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The New Manager’s Guide to Interviewing Part 3: Polishing Your Process

One of the most daunting tasks for a new manager is conducting their first job interviews. The stakes are high: get it wrong, and you may be stuck with a capable – but not that capable – colleague for years. Get it right, on the other hand, and you have not just added a huge asset to your organisation, but you will probably make your own life easier.

So what can you do to improve your chances of securing the right candidate?

This is the final of three articles that Management Pocketblog will offer you:

  1. Preparing the Ground
    Increase your chances of success well before the interview
  2. Getting it Right
    Hints and advice for conducting and effective interviews
  3. Polishing your Process
    Tips and tricks of the trade

Polishing Your Process

As in all matters, details are important.  So let’s look at a few of them.

Checking Facts

Sadly, exaggerating, reinterpreting, and outright lying about qualifications and experience are facts of the recruitment process.  So don’t get caught by them.  If qualifications matter, make it a condition that candidates bring original copies for you to inspect.  Ask questions about experience and listen carefully to be sure the answers are plausible and internally consistent.  Always take up references before finalising an appointment.  Where possible, speak to the referee as well as getting a written statement.  It’s easier to hear hesitancy and reservation in the voice than detect it in writing.  And some people are fearful that an honest reference could get them into trouble, so a written reference can miss out important concerns.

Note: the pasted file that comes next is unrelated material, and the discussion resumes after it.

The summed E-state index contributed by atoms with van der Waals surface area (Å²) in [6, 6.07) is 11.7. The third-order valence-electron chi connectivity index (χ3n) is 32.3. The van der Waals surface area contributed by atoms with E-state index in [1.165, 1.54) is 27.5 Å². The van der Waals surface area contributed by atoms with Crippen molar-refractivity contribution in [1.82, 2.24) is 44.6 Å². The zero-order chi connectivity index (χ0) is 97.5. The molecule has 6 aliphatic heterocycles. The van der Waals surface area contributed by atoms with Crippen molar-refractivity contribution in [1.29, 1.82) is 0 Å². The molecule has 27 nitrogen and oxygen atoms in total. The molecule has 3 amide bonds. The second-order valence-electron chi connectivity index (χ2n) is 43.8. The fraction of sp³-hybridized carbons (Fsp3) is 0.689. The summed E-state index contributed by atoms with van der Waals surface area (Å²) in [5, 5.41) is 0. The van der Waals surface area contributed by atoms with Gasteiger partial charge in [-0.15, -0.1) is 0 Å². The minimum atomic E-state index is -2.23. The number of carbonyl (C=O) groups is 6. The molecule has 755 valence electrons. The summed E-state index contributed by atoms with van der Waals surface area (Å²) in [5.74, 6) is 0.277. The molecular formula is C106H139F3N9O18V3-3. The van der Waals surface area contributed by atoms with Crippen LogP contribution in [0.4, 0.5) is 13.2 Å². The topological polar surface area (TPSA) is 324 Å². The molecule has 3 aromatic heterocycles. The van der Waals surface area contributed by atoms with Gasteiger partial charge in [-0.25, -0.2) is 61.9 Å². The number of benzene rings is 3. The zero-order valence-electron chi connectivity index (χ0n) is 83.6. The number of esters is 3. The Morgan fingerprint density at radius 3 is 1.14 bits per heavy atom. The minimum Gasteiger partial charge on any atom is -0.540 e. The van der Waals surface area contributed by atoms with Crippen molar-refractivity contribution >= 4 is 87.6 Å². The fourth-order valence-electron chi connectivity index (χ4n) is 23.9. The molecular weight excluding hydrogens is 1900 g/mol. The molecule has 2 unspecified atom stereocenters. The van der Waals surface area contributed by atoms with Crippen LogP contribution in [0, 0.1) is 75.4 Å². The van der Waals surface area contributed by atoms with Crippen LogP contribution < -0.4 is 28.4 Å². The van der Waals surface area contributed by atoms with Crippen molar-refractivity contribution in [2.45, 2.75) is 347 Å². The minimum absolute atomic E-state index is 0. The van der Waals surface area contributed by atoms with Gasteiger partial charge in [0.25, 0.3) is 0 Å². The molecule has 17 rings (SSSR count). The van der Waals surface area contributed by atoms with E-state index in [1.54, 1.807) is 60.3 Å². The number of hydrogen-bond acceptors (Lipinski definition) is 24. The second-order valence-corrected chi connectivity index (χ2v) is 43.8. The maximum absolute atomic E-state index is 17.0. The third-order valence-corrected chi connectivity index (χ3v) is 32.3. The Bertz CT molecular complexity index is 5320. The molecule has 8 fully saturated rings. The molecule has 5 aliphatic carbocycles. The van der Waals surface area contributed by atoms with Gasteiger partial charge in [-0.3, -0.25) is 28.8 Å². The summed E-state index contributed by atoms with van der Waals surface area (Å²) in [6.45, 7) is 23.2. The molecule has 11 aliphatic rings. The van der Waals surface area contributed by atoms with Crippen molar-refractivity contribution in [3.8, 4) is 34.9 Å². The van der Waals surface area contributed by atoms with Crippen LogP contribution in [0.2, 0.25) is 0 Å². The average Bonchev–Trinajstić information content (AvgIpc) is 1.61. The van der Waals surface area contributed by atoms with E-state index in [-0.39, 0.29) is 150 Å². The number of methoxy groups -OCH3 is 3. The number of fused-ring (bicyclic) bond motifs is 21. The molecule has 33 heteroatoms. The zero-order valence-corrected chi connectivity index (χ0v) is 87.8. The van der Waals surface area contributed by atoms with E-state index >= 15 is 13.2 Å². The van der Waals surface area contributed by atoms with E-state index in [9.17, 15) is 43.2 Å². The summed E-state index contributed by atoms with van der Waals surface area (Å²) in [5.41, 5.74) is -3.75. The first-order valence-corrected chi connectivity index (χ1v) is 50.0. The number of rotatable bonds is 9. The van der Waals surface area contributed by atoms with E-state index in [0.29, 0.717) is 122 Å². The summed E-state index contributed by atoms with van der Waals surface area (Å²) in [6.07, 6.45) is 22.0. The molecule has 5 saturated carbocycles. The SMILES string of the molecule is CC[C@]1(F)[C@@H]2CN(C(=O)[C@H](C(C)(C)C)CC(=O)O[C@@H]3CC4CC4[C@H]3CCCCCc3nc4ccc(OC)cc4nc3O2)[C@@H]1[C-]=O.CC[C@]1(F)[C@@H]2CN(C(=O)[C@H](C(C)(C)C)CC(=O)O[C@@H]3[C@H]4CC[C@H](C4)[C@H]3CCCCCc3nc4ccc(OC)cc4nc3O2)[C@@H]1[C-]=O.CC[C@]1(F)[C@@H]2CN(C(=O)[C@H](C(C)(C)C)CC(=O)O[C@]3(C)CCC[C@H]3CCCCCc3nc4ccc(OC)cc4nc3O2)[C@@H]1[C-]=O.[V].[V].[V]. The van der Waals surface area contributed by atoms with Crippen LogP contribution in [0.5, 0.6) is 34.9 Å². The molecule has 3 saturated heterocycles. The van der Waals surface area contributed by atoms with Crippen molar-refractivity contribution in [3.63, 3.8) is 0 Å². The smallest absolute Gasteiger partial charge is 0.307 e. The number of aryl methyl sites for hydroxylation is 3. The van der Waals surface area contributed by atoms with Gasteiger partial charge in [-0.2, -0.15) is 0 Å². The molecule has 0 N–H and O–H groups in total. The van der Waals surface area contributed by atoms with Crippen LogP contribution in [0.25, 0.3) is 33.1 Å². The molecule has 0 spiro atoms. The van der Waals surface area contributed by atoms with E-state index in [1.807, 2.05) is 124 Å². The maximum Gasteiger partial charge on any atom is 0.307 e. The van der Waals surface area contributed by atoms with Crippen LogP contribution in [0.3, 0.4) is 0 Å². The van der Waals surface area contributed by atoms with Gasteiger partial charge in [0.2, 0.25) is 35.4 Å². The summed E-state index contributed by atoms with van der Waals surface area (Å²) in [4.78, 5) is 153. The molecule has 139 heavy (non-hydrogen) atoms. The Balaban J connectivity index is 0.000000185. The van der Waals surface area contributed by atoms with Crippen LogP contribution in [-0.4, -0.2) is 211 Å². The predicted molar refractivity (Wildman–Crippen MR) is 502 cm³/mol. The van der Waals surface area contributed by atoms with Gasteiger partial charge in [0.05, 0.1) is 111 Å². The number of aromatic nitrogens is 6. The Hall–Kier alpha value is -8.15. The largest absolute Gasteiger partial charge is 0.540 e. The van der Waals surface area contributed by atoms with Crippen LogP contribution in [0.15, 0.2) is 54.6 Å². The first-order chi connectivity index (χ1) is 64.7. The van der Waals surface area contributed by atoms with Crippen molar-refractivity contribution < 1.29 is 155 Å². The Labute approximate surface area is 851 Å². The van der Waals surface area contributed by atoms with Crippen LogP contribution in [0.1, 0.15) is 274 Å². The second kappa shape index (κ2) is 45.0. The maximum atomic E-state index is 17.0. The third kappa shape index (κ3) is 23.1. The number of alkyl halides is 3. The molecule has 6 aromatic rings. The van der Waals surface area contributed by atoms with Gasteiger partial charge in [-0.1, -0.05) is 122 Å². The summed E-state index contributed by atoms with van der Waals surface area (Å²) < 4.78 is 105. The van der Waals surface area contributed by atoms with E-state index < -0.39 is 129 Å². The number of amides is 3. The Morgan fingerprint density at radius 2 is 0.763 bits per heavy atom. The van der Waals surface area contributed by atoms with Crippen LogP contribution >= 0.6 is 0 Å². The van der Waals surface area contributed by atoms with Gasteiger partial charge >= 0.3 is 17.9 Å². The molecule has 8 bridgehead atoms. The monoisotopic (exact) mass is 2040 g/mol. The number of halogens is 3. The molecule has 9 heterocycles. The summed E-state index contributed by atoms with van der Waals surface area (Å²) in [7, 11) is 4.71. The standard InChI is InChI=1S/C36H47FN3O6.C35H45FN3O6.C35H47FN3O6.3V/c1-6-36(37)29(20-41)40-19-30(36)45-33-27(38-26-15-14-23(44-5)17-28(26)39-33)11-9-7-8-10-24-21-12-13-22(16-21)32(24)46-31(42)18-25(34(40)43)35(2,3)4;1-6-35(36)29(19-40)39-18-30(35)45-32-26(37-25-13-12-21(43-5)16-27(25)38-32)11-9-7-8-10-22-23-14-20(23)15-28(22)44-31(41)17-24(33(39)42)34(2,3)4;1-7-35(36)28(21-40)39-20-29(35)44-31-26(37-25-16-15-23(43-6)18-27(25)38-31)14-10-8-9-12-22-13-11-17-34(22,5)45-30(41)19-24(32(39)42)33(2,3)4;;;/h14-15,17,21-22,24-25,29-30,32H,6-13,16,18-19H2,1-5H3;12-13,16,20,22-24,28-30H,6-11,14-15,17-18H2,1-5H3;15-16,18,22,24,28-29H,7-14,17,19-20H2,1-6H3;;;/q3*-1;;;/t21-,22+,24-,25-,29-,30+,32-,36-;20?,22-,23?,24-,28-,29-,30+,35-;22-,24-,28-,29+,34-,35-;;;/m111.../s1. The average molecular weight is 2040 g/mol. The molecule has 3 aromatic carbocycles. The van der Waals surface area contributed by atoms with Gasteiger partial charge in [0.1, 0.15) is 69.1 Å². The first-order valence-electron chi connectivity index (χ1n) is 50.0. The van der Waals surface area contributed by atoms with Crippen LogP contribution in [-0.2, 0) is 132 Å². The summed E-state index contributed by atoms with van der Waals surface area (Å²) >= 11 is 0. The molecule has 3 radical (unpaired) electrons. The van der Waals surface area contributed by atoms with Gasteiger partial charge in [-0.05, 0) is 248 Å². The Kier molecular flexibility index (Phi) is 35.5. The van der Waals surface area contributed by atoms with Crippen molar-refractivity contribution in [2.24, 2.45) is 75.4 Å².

Horns and Halos

Warning: this advice may be impossible to follow, but that doesn’t mean you should not make every effort.

First impressions are powerful – whether from the application documents or the minute they walk in the room.  If your first impression is positive (a neat application document, the same set of A levels as you, an upbringing in the same town as your best employee, the right colour shirt or blouse…) you will be constantly noticing evidence of their capability and mossing all but the boldest evidence of weak points.  This is called the Halo Effect.

If your first impression is negative (a scruffy application document, a mis-placed apostrophe, an upbringing in the town you hated when you visited, the wrong colour tie or scarf…) you will be constantly spotting more and more evidence to justify that initial assessment.  You will also miss all but the strongest evidence of real talent.  This is sometimes called the ‘Horns Effect’.

Horns & Halo

These cognitive biases – so well documented in Daniel Kahnemann’s wonderful ‘Thinking, Fast and Slow’ – can lead to poor judgement.  Simply being aware of them can help but it is not enough.  You must strive to look for evidence that counters your first impression and keep focused on seeking the objective data you planned in your preparation for the interview.

Mini Me